In the last essay (ch. 9), the editors seek to pull the threads of the discussion together by identifying what has been learned, and what the key features of a faithful criticism and a critical faith should be. They rightly argue that historical criticism is unavoidable for Christian faith, for Christians appeal to God’s intervention in history, not least in the incarnation, death and resurrection of Jesus—to appeal to particular events necessarily entails historical investigation. An interesting feature of this essay is that the approach proposed would locate evangelical scholarship within the mainstream of Christian scholarship, rather than driving it away into a ghetto (which has, alas, been the case at some times and in some places). The appeal to a ‘rule of faith’ here is a significant foundation for the argument: the ecumenical creeds become the measure of what counts as faithful criticism. I was also delighted to see, after all the (properly) intellectual grappling going on in the core chapters of the book, a stress on devotional engagement with God and the church as a key feature of Christian scholarship (pp. 218-20). This is a helpful essay which engages well with the issues, and would be a great help to a theological student grappling with historical critical study of the Bible.

The appeal to a ‘rule of faith’ throughout this book reflects recent discussion on theological interpretation of Scripture. While this has potential to help in the issues which form the focus of this book, proper critical thought, and a secure evangelical stance under the authority of God through the Bible, imply that such formulations are in principle open to critique by Scripture. Anglicans will quickly think of Article XXI on General Councils, ‘they may err, and sometimes have erred, even in things pertaining unto God. Wherefore things ordained by them as necessary to salvation have neither strength nor authority, unless it may be declared that they be taken out of holy Scripture.’

For example, N. T. Wright (in How God Became King, London: SPCK, 2012) has recently drawn attention to the ‘hole’ in the creeds concerning the life and ministry of Jesus, and suggested that this leads to a neglect of the message of the four Gospels, treating them purely as the ‘back story’ of the One who is now the Lord of glory. Wright proposes a revised creed in the light of his work on the Gospels: how might the authors of this collection of essays regard that suggestion? Do they see the creeds as immutable? This is a topic which will require further discussion.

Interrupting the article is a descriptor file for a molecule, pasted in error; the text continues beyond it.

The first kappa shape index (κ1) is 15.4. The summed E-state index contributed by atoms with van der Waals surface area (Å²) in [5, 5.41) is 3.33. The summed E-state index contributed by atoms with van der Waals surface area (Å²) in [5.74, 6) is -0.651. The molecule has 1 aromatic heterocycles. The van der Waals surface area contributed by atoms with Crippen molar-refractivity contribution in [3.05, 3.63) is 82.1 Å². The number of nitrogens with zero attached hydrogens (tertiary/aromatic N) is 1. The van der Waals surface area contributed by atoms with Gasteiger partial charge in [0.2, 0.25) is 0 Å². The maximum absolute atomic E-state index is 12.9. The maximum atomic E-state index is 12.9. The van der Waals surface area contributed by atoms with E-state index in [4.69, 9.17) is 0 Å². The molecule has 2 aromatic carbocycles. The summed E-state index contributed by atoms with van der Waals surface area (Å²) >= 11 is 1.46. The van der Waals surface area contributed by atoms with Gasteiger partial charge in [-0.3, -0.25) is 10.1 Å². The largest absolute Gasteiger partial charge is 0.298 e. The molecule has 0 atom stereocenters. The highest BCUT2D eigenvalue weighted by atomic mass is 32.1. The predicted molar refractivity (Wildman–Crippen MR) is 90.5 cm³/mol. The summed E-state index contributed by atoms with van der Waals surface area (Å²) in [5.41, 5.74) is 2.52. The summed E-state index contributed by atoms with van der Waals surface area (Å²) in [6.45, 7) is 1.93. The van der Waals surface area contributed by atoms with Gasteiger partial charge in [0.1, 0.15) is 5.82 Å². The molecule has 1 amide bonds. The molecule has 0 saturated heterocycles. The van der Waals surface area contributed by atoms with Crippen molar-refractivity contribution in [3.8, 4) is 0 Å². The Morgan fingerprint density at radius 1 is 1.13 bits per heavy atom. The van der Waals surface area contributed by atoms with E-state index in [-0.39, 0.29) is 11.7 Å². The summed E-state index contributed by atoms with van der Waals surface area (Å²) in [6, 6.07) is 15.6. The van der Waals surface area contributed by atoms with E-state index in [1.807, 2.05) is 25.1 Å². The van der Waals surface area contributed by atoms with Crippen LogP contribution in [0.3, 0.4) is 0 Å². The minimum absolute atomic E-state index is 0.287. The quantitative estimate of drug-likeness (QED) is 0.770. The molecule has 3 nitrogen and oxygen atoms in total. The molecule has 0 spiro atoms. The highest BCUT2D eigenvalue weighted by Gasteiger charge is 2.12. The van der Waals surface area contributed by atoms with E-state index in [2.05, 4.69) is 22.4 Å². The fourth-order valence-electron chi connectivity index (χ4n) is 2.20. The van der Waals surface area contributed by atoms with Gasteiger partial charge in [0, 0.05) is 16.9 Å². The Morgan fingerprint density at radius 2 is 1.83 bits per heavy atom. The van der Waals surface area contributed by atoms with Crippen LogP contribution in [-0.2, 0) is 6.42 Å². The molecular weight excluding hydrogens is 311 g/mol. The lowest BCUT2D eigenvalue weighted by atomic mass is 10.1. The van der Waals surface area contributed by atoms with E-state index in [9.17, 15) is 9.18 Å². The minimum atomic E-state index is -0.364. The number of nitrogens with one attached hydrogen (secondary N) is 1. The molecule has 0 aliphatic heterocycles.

Overall, this is a valuable book for evangelical students and scholars to read. It does not shy away from the central issues raised by historical criticism, but faces them squarely, and considers how far mainstream critical views are compatible with an evangelical Christian faith. It offers some very helpful avenues for reflection and models of how to think faithfully and critically about the issues, without giving up on either angle.

1 See, e.g., the helpful discussion in a series of blog posts by David Williams, ‘Why You Must be Dying to be a Christian Scholar’ (accessed 1 October 2013), here, here, and here.

Professor Steve Walton
Tyndale House, Cambridge
steve.walton [ at ]

  1. […] Walton, professor at Tyndale House Cambridge, has a good summary and review of Evangelical Faith and the Challenge of Historical Criticism by Hays and […]

  2. […] Evangelical Faith and the Challenge of Historical Criticism ( […]

Leave a Reply

Fill in your details below or click an icon to log in: Logo

You are commenting using your account. Log Out / Change )

Twitter picture

You are commenting using your Twitter account. Log Out / Change )

Facebook photo

You are commenting using your Facebook account. Log Out / Change )

Google+ photo

You are commenting using your Google+ account. Log Out / Change )

Connecting to %s

%d bloggers like this: